Published: Jan 1955
| ||Format||Pages||Price|| |
|PDF (324K)||12||$25||  ADD TO CART|
|Complete Source PDF (4.2M)||145||$55||  ADD TO CART|
The permeability of a soil is one of its most fundamental and important properties. It enters into nearly all seepage, settlement, and stability problems confronting the soil engineer. The amount of leakage through and under dams, the rate at which a building settles, and the ate at which the strength of a deposit increases after it has been subjected to a consolidating pressure are typical of the many problems in which the permeability of a soil can be a critical factor. The importance of evaluating the permeability of a pervious soil has been long recognized and test techniques for measuring it have been well developed and are widely used. The permeability of fine-grained soils, however, has not received extensive study. Soils with permeabilities of less than 1 /t per sec are often considered “impervious” and are not subjected to permeability testing. Soil permeabilities less than 1 y. per sec are becoming increasingly important to soil technologists from both practical and theoretical considerations. More use is being made of “impervious” soil to line canals and reservoirs and to construct cores for earth dams. Research workers are studying the permeability of finegrained soils to learn more of the nature of particle surfaces and the thickness of adsorbed water (7). A look at some of the factors influencing the permeability of fine-grained soils, therefore, is timely.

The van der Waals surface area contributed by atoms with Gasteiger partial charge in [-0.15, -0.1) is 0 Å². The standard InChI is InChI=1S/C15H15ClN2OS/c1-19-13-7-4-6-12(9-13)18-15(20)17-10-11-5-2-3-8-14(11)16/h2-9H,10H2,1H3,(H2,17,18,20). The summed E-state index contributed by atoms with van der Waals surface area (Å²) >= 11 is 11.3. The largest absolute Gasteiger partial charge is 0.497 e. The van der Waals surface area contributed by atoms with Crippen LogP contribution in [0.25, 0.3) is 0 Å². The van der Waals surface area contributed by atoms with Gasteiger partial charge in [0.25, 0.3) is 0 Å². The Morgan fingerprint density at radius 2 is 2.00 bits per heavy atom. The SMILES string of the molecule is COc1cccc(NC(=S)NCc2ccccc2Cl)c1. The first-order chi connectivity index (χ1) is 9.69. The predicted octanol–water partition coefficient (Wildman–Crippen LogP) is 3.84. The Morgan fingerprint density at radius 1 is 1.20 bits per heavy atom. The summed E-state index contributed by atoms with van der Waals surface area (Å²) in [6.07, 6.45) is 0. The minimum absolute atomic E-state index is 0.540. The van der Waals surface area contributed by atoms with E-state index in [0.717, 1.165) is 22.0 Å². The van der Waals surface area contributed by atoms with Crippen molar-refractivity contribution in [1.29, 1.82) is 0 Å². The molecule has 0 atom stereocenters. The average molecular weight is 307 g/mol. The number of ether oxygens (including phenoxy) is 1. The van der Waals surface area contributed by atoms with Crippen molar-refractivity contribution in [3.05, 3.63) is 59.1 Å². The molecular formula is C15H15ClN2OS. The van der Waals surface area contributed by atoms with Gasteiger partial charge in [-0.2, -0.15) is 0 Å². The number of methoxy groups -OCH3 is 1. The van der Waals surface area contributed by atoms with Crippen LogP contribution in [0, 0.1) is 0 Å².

Lambe, T. William
Associated Professor and Director of the Soil Stabilization Laboratory, Massachusetts Institute of Technology, Cambridge, Mass.